Life in Ludilo

Authored by:
Jewell H.

Jewell H.
  • Nimeshiba = i'm full 
  • Kamwene = (kihehe greeting)
  • Umeamkaje= how did you sleep (directly translating to 'how did you wake up?')
  • Umependeza= you look nice 
  • Nimechanganyikiwa = im confused 
  • Sielewi = i dont understand 

3 hours from Iringa in the Mufindi region is a small village of 2450 people called Ludilo. A month ago if someone asked me about this village I would have no answer, but after living here for 2 weeks I can tell you exactly how many houses are here, where every church school and shop is, and even which land is used for which type of farming. For someone who had to check my hands to see which way was left and right during my driving exam, this is really impressive. The reason I’m in Ludilo is because for the month of November I am living with a host family in order to conduct research about how the local language of Kihehe affects the identity of community members here. I had no idea what to expect coming into this experience, but even after such a short time here I haven’t even been able to process all of the things I have seen and done so far. 

I’ll start by introducing my new family. I

n the house currently is my little brother who is 16. My sister left for college the day after I arrived so I only got to meet her for a little while. I’m not sure if we have other siblings in University because asking a mother to count her children I’ve learned is almost asking for something bad to happen to them. My father is a pharmacist and my mother is a small-scale farmer. Most of the people of Ludilo are small scale farmers. In addition to my new family I also now have a pig, many chickens, and a cat.

The first week my classmate Lucy and I walked the entire village and met with the village leader in order to get the history of our new home and a general idea of where we are now living. He was so kind and helped us quite a bit with our Swahili before inviting us into his home for chai. Everyone is very kind to us and goes out of their way to invite us over for meals or chai. When I pass by people I always greet them in Kihehe, which surprises people a lot and usually makes them laugh. Kihehe is the local language because most of the people in Ludilo are Mhehe people. They learn Kihehe in their homes and usually then learn Swahili in school, because it is the national language. I have had so much fun learning both languages at the same time. The key to learning any language is being okay with discomfort and making mistakes, because that’s the only way you’re going to learn. Trust me, I have made many mistakes and embarrassed myself plenty and it helps me each time.  

Last week I met one of the school teachers and he asked us to come in and help teach the students English. After getting there he informed us we would actually be teaching math to a class of mostly 11 year olds. When I walked into the classroom and saw long division on the board I immediately realized I didn’t remember how to do that and the students ended up teaching ME how to do it instead of the other way around haha. When I got home my host dad told me the teacher called him to joke about how bad I am at math. Thank god I’m not a STEM major.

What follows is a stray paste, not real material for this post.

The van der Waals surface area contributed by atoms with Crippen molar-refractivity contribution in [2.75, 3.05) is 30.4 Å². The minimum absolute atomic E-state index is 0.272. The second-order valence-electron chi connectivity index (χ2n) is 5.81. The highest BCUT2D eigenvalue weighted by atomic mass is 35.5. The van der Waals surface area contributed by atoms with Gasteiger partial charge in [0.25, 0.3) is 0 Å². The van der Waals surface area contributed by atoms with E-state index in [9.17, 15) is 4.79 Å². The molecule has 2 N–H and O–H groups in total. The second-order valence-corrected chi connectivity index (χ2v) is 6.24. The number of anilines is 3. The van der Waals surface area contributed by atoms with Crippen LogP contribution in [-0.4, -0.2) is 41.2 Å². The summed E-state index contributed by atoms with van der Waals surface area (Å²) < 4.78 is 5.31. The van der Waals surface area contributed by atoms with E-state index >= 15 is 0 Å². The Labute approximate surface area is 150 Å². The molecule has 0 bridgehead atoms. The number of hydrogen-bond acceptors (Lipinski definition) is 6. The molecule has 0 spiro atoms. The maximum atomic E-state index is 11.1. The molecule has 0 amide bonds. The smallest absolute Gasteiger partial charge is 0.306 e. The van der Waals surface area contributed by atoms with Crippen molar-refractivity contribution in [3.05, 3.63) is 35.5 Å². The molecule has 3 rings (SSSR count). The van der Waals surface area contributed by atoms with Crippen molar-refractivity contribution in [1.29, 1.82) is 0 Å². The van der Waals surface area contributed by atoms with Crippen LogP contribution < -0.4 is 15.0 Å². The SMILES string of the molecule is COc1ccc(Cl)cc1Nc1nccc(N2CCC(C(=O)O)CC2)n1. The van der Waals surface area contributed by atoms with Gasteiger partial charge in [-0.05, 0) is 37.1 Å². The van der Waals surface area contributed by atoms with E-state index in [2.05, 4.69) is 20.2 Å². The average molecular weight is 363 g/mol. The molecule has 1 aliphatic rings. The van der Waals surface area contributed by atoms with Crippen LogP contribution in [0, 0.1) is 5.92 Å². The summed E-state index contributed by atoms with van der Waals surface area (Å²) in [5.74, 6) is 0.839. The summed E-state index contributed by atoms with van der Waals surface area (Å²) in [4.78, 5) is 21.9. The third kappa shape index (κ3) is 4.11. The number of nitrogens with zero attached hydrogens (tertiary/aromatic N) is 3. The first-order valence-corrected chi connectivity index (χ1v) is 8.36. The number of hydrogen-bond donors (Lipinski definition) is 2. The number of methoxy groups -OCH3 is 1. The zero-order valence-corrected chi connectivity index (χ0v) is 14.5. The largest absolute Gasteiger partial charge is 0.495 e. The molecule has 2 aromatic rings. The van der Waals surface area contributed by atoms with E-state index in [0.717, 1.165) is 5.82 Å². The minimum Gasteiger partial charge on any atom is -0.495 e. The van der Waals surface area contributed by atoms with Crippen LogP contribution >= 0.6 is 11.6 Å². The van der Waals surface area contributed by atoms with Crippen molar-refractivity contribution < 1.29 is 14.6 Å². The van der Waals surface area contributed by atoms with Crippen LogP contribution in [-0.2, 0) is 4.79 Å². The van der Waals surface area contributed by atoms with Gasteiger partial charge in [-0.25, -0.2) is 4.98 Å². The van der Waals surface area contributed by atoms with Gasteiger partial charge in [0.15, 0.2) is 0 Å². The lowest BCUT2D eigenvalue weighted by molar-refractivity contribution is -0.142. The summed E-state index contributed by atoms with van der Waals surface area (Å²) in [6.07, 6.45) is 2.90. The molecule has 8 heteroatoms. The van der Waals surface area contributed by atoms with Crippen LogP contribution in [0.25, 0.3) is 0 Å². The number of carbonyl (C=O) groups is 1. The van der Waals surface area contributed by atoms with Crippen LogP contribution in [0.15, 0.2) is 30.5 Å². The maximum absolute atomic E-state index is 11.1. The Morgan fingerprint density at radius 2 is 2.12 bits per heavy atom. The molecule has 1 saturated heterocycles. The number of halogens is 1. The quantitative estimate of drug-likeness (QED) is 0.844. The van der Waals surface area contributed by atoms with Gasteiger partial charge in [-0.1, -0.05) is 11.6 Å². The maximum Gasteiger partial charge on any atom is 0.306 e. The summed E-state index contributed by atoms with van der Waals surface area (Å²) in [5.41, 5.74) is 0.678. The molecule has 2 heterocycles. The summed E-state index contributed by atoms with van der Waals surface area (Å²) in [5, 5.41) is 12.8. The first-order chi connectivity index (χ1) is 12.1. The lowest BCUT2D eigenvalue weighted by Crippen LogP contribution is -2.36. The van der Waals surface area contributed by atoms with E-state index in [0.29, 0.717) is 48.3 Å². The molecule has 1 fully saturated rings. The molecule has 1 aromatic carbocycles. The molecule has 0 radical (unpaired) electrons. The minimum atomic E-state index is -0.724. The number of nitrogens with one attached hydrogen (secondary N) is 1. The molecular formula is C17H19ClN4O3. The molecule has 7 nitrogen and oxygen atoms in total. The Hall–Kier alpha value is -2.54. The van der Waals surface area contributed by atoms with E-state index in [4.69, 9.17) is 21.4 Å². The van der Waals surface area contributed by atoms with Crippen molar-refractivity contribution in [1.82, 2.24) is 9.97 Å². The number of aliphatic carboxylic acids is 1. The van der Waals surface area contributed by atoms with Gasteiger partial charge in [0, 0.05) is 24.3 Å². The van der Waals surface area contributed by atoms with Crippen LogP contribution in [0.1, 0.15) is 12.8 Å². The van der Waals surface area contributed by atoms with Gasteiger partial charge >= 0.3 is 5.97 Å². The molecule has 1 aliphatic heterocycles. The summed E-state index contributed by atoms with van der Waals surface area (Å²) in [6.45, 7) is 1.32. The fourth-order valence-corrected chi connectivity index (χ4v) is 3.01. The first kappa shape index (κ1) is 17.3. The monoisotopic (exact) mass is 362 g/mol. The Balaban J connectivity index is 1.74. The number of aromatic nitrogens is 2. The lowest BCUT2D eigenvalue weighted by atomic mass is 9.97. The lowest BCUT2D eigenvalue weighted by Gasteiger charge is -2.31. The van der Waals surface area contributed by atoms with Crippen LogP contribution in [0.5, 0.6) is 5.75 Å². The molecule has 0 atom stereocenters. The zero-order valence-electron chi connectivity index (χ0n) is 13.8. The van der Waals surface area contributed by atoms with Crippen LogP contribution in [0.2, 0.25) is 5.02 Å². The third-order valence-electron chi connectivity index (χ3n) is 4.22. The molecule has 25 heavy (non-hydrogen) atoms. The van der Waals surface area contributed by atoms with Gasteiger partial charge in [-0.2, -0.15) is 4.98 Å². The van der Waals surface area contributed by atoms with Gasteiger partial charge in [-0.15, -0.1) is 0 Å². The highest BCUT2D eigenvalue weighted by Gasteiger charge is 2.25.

You know how they say everyone eventually turns into their mother? I have partially turned into my host mother. Let me explain.

Every morning I have chai and bread with my host mom and I return back to the house around 1 for lunch. Later I help my mom cook dinner in our kitchen of an open fire. Usually we cook ugali and greens because I told her it is my favorite. (ugali is made from flour and water that is basically the staple of Tanzanian food). After a couple days doing the easy parts like chopping vegetables or cutting fruit, my host mom handed me the ugali spoon. I stood over the fire, tears streaming down my face not from crying but because of all the smoke, boiling hot ugali water popping my feet like bacon grease, and I appreciated all of my meals like I never had before. 

Every meal my host mother sits opposite from me and watches me while I eat. As soon as my plate runs low she fills it back up again and tells me to eat more until I’m full. If I tell her I’m full she makes a crying face and tells me to eat as she puts even more food on my plate. The first week in my home I was feeling so full I was basically waddling between meals but this week I was reaching for thirds by myself. My research assistant who is from Ludilo and helps me translate interviews came over one day this week and I sat across from him and filled his plate and made sure he was eating just like my host mom was doing to me. I hate cooking and will always choose ramen and coffee ice cream over making myself food because I feel like I don’t have the time to cook. But being in Tanzania I’ve learned patience. Cooking is such a labor of love, and sitting on stools in our kitchen making dinner while my host mama Joyce teaches me different words in Kihehe and Kiswahili is something I look forward to now. Nimeshiba sana but so is my heart. Bah dum tss. Get it. haha


Share This Post:

Learn More:

Request Information

Related Posts

Related Programs